I can remember when I was a kid, and visiting guests were expected momentarily, my sister and I would be admonished by my parents not to “fight in front of the company.”
Raw milk supporters in Wisconsin and Minnesota are on the verge of fighting in front of the company–the company being legislators in their states who are wavering on whether to pass legislation that would ease access to raw milk.
The fighting, which so far is being played out behind the scenes, threatens to move into public view as resentment mounts among local raw milk supporters in Wisconsin and Minnesota over intrusions into the legislative process by the fledgling Raw Milk Institute (RAWMI).
One of RAWMI’s goals, in addition to establishing raw dairy safety standards, has been to push for legislation that will expand access to raw milk.
RAWMI has begun this effort in three states that have experienced intensive regulatory enforcement against producers and consumers–Wisconsin, Minnesota, and California. In California, RAWMI has been involved since last summer in helping mediate between goat milk herdshares and the California Department of Food and Agriculture.
In Wisconsin, RAWMI has involved itself in helping push forward legislation that would legalize the production and sale of raw milk from Grade A dairies. In Minnesota, RAWMI has been negotiating with legislators about allowing raw milk to be delivered to consumers; now, it’s only available to consumers who travel to permitted farms.
So far, RAWMI’s approach is of the bull-in-the-china-shop variety– stirring up lots of controversy…about its own tactics and communication practices in working with established raw milk activists.
The problem first came to my attention about ten days ago, when a couple of raw milk activists in Minnesota complained to me that their group seemed to be shut out of RAWMI’s efforts to influence legislators on expanding access to raw milk there. They said they didn’t mind RAWMI coming in, but resented being kept in the dark about discussions going on between RAWMI and state legislators.
Then, earlier this week, the head of a local raw milk activist group in Wisconsin voiced similar complaints in an email to other activists.
“Red flags are popping up with RAWMI and now that they are working with DATCP (the Wisconsin Department of Agriculture, Trade and Consumer Protection) I have even greater reservations about RAWMI,” Andrew Mastrocola of the Wisconsin Raw Milk Association stated in an email. “Now the big money players in raw milk are doing an end around and want to use our inroads to get their overbudensome raw milk legislation on the docket instead of ours. The group in Minnesota that has been working on food freedom issues and health freedom issues and they also already have legal raw milk have been asked to drop their bills and accept RAWMI’s in blind faith. That’s right they are not being allowed to see what RAWMI is proposing. Rumor is that RAWMI’s version of legislation for Minnesota is full of overburdensome safety regulations and destroys the work done for the past 14 years by the group in Minnesota.”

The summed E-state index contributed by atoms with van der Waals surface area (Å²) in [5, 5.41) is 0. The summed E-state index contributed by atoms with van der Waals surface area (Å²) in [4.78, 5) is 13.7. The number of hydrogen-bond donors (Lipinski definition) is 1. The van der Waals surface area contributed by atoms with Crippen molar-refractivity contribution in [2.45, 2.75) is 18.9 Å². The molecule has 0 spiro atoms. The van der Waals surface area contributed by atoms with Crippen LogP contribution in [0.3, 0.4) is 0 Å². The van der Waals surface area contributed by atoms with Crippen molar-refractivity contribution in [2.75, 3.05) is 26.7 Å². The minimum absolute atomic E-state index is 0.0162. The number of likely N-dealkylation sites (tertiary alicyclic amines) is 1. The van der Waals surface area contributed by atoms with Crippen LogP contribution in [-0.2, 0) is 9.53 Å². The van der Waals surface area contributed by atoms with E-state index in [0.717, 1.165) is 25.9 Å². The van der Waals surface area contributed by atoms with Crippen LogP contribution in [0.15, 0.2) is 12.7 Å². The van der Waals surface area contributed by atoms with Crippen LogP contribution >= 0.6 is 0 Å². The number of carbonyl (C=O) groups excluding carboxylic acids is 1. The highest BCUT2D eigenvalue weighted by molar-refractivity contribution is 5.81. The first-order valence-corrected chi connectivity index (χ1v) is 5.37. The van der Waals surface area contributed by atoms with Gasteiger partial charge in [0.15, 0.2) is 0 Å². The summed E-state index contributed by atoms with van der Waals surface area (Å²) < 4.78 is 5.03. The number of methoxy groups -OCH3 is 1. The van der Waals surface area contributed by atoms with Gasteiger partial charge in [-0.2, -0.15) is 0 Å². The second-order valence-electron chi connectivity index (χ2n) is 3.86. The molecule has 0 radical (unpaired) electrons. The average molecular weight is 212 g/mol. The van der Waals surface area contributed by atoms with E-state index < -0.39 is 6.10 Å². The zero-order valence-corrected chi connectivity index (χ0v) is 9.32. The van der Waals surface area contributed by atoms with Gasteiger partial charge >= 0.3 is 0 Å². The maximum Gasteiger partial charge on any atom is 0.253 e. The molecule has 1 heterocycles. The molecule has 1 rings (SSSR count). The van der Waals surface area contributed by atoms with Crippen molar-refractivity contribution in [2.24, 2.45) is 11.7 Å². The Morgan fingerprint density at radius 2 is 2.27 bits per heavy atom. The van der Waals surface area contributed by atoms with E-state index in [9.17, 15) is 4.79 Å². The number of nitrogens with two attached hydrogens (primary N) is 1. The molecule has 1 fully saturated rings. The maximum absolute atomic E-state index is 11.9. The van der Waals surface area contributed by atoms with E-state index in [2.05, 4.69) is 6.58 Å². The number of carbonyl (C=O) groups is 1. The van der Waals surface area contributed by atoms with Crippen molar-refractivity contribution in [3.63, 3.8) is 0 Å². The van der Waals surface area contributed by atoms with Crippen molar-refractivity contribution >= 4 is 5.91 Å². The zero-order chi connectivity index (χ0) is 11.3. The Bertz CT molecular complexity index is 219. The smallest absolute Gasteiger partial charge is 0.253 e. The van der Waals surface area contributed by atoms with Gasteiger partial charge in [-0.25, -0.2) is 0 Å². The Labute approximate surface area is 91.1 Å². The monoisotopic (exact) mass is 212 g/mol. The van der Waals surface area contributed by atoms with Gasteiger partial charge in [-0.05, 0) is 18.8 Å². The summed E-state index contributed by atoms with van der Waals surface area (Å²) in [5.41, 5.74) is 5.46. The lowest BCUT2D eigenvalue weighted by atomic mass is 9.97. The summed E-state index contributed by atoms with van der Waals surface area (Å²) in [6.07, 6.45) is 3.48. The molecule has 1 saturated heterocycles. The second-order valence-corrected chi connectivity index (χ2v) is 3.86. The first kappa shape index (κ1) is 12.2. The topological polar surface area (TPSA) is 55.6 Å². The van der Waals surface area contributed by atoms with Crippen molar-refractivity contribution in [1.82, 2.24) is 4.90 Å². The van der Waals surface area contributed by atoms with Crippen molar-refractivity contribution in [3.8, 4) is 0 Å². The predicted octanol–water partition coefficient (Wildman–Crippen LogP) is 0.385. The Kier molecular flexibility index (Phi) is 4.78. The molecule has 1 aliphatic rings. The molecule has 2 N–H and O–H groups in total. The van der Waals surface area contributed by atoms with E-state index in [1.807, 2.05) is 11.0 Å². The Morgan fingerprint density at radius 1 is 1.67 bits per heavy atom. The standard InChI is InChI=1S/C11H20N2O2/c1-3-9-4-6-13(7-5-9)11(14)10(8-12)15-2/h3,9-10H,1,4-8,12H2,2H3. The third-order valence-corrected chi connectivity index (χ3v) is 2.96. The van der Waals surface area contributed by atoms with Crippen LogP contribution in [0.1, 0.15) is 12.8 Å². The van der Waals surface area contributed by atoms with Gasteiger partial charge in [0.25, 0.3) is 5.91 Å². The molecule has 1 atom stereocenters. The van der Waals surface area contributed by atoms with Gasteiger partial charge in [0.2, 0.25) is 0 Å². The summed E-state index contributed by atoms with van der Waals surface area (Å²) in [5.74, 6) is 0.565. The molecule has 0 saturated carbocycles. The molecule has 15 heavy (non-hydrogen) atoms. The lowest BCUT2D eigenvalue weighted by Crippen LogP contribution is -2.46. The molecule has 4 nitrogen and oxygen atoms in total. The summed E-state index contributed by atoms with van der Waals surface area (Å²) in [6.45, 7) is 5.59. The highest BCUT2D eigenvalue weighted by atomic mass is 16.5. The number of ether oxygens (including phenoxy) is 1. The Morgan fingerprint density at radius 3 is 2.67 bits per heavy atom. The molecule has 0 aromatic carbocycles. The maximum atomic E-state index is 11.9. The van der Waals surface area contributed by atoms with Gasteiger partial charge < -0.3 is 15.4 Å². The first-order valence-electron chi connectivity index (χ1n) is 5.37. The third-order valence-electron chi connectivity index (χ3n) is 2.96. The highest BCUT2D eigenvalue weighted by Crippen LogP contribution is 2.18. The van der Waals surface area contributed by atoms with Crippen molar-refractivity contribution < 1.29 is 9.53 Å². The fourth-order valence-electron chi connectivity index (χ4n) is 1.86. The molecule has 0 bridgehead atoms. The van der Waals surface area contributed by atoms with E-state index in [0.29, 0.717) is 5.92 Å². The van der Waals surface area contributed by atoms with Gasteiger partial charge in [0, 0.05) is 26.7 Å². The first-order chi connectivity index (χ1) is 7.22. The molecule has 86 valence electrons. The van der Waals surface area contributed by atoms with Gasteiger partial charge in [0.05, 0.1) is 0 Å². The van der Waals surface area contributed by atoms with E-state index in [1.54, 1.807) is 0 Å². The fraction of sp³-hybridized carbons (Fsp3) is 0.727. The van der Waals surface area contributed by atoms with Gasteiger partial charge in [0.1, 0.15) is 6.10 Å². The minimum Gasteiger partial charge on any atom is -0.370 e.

The Wisconsin and Minnesota activists are upset not only with RAWMI, but with the Weston A. Price Foundation for its support of RAWMI. In a letter to members recently, Sally Fallon, the head of WAPF, wrote, in part:
“RAWMI is making great strides in the regulatory and law-making communities. For example, Stacy Pearson, RAWMI’s Vice President, has been meeting with the California Department of Food and Agriculture to define a legal herd-share that will be exempt from regulation!
“As a result, she has been asked to work with the Wisconsin Department of Agriculture on their raw milk legislation…In Minnesota, legislators are lined up to carry the new RAWMI raw milk access bill and RAWMI is meeting with their activists to coordinate a Raw Milk Day at the Capitol.”
All of which prompted Mastrocola of Wisconsin to wonder in his email if WAPF was inadvertently sabotaging long-term local efforts, which had resulted in legislation being passed back in 2009, only to be vetoed by the governor. “Why are we paying a lobbyist and working so hard if Sally is working behind our backs to get a different type of raw milk legislated in Wisconsin. Something stinks in WAPF land…”
I’m not sure what’s going on here, whether it’s a clash of communication and lobbying styles or a serious disagreement over substance. Or maybe a combination. The locals in both states are feeling shut out of RAWMI’s lobbying campaign. But part of what concerns the locals is that RAWMI appears to be pushing for “safety” rules that the locals consider “burdensome.”
Whatever the situation, it seems as if the various parties should be able to work together to iron out their differences and come to a common agenda. It’s not as if the food rights movement is so powerful it can afford in-fighting and dilution of effort. In the current crackdown climate, the regulators can be forgiven if they sit back and smile. It’s never good form to fight in front of the company.
The two photos here are the ones Mark McAfee of Organic Pastures sent me to illustrate the pent-up demand for raw milk. There were taken 50 minutes apart, showing how quickly the milk disappeared at Our Little Market in Los Angeles.
The photos illustrate a broader trend, says McAfee: “We boosted our routes by 150% (amount carried on the trucks) and the stores are selling out in 1.5 days (with a week’s worth of product delivered) demanding re-deliveries immediately. We cannot catch up with demand. This is more than pent up demand. This is a new market.”